Political action committees established by Vice President Bush and Sen. Robert J. Dole received a combined total of more than $500,000 during the first six months of 1987 from individuals who also donated to their presidential campaign committees, according to Federal Election Committee records.
Those records further document the close ties that exist between the Bush and Dole presidential campaigns and their respective political action committees (PACs).
By donating to both a candidate's PAC and his personal campaign, donors essentially can sidestep FEC regulations that limit an individual's contribution to $1,000 per federal election campaign.
The Bush and Dole PACs are ostensibly for helping Republican candidates at all levels, while the goal of a candidate's campaign committee is to help that candidate. Numerous candidates -- not just Bush and Dole -- maintain both types of committees.
A computer analysis of FEC contribution reports showed Bush's PAC -- The Fund for America's Future -- received $285,500 during the first six months of 1987 from individuals who also donated $80,500 to his presidential campaign.
The dual contributions came from just 76 individuals. Each gave, on average, $1,059 to the Bush presidential campaign while also contributing an average of $3,757 to his PAC.
Campaign America, the PAC of Sen. Dole (R-Kan.), received $244,000 during the first six months of 1987 from people who also contributed $81,750 to the Dole presidential campaign.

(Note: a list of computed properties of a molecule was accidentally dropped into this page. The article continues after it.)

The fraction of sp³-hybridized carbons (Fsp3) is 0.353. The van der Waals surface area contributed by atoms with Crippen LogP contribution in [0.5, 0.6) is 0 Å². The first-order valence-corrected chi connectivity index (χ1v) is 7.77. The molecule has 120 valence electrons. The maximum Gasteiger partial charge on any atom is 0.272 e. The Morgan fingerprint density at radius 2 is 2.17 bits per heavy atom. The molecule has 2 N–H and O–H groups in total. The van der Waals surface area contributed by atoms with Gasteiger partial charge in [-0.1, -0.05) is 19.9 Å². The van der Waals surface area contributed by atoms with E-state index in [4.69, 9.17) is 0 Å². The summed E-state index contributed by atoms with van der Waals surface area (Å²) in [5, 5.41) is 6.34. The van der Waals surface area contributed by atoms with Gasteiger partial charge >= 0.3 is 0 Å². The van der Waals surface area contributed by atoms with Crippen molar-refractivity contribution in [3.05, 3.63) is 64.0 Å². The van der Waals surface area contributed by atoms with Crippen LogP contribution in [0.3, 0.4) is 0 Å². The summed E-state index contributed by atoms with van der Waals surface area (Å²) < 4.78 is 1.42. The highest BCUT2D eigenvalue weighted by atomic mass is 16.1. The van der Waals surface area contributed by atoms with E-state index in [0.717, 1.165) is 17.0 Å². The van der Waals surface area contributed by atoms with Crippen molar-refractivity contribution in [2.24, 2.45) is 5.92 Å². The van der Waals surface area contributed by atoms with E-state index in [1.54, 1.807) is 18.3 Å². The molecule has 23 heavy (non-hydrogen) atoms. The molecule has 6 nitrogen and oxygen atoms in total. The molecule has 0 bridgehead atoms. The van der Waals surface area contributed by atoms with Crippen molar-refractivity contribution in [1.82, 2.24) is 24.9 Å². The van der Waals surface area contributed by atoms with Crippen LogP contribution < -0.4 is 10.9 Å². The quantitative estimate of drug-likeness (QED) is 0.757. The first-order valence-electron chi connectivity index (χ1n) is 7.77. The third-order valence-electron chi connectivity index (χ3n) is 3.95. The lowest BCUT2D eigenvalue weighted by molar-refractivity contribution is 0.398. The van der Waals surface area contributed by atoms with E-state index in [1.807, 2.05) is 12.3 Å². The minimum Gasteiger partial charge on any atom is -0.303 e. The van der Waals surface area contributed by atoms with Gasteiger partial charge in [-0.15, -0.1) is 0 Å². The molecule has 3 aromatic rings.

Those donations came from 79 individuals, who averaged $1,035 to his presidential committee and $3,089 to the Dole PAC.
The figures suggest that double donors are generous -- perhaps a bit too generous. Federal election law limits personal contributions to a candidate's campaign committee to $1,000. Those rules also restrict PAC contributions to no more than $5,000 a year.
FEC records show that both candidates received a small number of apparently excessive contributions from double donors. Candidates routinely get contributions that are over the legal limit. The excess part of the donation typically is refunded, as required by law, within a few weeks or a few months.
The analysis also disclosed that more than two out of every five contributors to the Bush PAC during the first half of 1987 also contributed to his presidential campaign. Nearly one out of three double donors gave the maximum: $1,000 to the Bush presidential campaign and $5,000 to the Bush PAC.
About one out of five contributors to Dole's PAC also donated to his campaign. More than two out of five double donors gave the legal maximum to the Dole committees.
Contributions by double donors to the Dole and Bush committees are likely understated. FEC records obtained by The Washington Post contained only contributions of $500 or more made to PACs during the first six months of 1987 and contributions of $500 or more made to the presidential committees during the first nine months of the year.Edward J. Dolbow, data processing senior staff analyst, contributed to this report.